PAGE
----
W3C home > Mailing lists > Public > public-xml-processing-model-comments@w3.org > October 2011

RE: Charsets, encodings, http-request, unescape-markup, and convenience, oh my!

From: <vojtech.toman@emc.com>
Date: Mon, 10 Oct 2011 04:20:04 -0400
To: <public-xml-processing-model-comments@w3.org>
Message-ID: <3799D0FD120AD940B731A37E36DAF3FE33DAE9F774@MX20A.corp.emc.com>
> I think the answer is that the body should be unencoded before it's
> sent to the server. That's not what XML Calabash (0.9.36) does, but I
> think that's a bug. Agreed?

Calumet used to base64-decode the body before sending it to the server, but for some reason (which I don't remember anymore), I disabled this some time ago. Having said that, when I look at the spec ( Request entity body conversion), it states the following about c:body:

"The encoding attribute controls the decoding of the element content for formulating the body. A value of base64 indicates the element's content is a base64 encoded string whose byte stream should be sent as the message body."

I must admit that I don't know how to read it now (and the comments in Calumet source code suggest I was never really sure). Does it say that you are supposed to take the base64 encoded string "as is", and send its byte sequence over the wire. Or does it say that you take the base64 encoded string, decode it first, and send the bytes of the decoded result? Or... does it matter at all, as long the Content-Transfer-Encoding header is set correctly?

Not decoding the data and relying on the Content-Transfer-Encoding header makes the assumption that the server can handle this.

> Does it strike you as odd that there's no charset attribute on c:body?

In retrospect, yes. I think the mistake we made is that we did not keep c:body and c:data compatible. By which I mean that where you can use c:data (as produced by p:data), c:body should work as well.

I believe that in places where you cannot use the "charset" attribute, you can still include the charset information in the content type, but that can make things rather tedious.

> Finally, this works:
> <p:unescape-markup content-type="text/html" encoding="base64"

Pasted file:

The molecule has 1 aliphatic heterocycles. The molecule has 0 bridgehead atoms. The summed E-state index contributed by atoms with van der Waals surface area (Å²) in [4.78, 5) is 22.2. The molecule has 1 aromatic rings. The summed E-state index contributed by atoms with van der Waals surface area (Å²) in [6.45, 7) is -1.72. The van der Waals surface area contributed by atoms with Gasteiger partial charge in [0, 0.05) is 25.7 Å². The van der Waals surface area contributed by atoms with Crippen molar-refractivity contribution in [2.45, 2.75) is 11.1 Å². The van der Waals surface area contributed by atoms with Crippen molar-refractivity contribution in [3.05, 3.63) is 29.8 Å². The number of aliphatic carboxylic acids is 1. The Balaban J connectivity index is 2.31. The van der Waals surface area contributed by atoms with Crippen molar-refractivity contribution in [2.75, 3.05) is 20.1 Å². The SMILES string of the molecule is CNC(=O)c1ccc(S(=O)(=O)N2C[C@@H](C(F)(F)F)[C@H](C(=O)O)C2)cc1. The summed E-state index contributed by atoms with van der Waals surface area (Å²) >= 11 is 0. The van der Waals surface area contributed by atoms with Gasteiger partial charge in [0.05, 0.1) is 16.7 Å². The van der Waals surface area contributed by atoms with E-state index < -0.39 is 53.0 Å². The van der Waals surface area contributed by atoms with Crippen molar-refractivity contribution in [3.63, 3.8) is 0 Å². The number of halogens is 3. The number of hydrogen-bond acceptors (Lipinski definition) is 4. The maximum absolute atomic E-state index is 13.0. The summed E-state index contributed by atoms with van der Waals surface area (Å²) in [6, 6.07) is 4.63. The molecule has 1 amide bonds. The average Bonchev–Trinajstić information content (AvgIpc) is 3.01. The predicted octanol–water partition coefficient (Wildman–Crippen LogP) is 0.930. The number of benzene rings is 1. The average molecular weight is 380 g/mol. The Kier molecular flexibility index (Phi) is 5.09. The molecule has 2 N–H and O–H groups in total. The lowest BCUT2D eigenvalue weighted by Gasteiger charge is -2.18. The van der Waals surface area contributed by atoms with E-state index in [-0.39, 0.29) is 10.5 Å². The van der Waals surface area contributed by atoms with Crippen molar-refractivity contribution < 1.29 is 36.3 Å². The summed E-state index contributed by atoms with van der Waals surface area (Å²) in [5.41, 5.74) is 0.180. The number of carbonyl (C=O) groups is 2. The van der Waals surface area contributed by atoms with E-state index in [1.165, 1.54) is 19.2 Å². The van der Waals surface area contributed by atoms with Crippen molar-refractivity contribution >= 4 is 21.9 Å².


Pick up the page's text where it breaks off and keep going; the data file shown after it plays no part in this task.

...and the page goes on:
> charset="utf-8"/>
> But it sure seems like it's making me work awfully hard. Especially if
> you consider that I'd need a choose to select the encoding or not
> attribute as encoding="" would not work.

Yes, but this is not unexpected given the specification of p:unescape-markup.

> I think...
> 1. c:body should be allowed to have a charset parameter

I think so, too, similar to c:data. However, that would require us to say something about the possible duplication of charset information in the content type and the "charset" attribute, both for the request and the response side.

> 2. If the
> charset parameter isn't known/specified, we default to...ISO Latin 1,
> or
>    whatever the Internet tells us the default is for text/* documents
> that don't
>    specify a charset.

I think so. You already get this behavior when you read text data, except that the applied default charset is not available anywhere in the constructed c:body.

> 3. If the input to p:unescape-markup is a c:body element then we should
> use the
>    content-type, encoding, and charset attributes from that element if
> they aren't
>    specified on the step.

I wouldn't make a special distinction between c:body and c:data. I think that ideally, the two should be interchangeable. In fact, I now think it would make most sense if we dropped one of the names and used only one of them everywhere...

(Note that with p:xquery, you have a similar problem if your query comes from an HTTP request and is thus wrapped in c:body. Out of the box, p:xquery cannot handle it directly, whereas if it were c:data, it could.)

Regarding p:unescape-markup, we could do a similar thing as in, for example, p:xquery. If the input is a c:data (c:body) element, we use its content-type, encoding, and charset attributes. If any of them is missing, we use the step's options as fallback if it is needed.

Similarly, if the input is not c:data (c:body), we can look for the c:content-type, c:encoding, and c:charset attributes.

To be really safe, we could introduce an optional option to p:unescape-markup to enable/disable this behavior.


Vojtech Toman
Consultant Software Engineer
EMC | Information Intelligence Group
Received on Monday, 10 October 2011 08:20:50 UTC

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